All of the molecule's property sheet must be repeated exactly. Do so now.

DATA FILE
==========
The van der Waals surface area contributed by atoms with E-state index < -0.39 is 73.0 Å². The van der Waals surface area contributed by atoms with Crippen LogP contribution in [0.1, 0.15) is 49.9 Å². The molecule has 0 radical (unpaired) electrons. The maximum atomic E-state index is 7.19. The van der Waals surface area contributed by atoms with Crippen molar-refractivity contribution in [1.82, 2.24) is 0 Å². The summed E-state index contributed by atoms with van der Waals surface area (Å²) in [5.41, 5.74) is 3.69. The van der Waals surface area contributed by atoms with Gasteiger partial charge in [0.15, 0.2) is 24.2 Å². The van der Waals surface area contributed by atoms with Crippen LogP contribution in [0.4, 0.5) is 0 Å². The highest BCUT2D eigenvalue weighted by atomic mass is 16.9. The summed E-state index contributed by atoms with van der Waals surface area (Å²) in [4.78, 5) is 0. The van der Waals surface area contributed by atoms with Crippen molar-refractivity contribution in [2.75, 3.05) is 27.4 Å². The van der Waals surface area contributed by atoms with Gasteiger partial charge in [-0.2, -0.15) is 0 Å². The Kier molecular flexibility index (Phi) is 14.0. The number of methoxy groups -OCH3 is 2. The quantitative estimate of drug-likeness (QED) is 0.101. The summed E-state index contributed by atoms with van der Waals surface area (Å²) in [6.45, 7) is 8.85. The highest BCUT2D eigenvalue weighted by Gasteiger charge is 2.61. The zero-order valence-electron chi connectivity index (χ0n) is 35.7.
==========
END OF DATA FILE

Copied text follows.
The van der Waals surface area contributed by atoms with E-state index < -0.39 is 73.0 Å². The van der Waals surface area contributed by atoms with Crippen LogP contribution in [0.1, 0.15) is 49.9 Å². The molecule has 0 radical (unpaired) electrons. The maximum atomic E-state index is 7.19. The van der Waals surface area contributed by atoms with Crippen molar-refractivity contribution in [1.82, 2.24) is 0 Å². The summed E-state index contributed by atoms with van der Waals surface area (Å²) in [5.41, 5.74) is 3.69. The van der Waals surface area contributed by atoms with Gasteiger partial charge in [0.15, 0.2) is 24.2 Å². The van der Waals surface area contributed by atoms with Crippen LogP contribution in [0.4, 0.5) is 0 Å². The highest BCUT2D eigenvalue weighted by atomic mass is 16.9. The summed E-state index contributed by atoms with van der Waals surface area (Å²) in [4.78, 5) is 0. The van der Waals surface area contributed by atoms with Crippen molar-refractivity contribution in [2.75, 3.05) is 27.4 Å². The van der Waals surface area contributed by atoms with Gasteiger partial charge in [-0.2, -0.15) is 0 Å². The Kier molecular flexibility index (Phi) is 14.0. The number of methoxy groups -OCH3 is 2. The quantitative estimate of drug-likeness (QED) is 0.101. The summed E-state index contributed by atoms with van der Waals surface area (Å²) in [6.45, 7) is 8.85. The highest BCUT2D eigenvalue weighted by Gasteiger charge is 2.61. The zero-order valence-electron chi connectivity index (χ0n) is 35.7.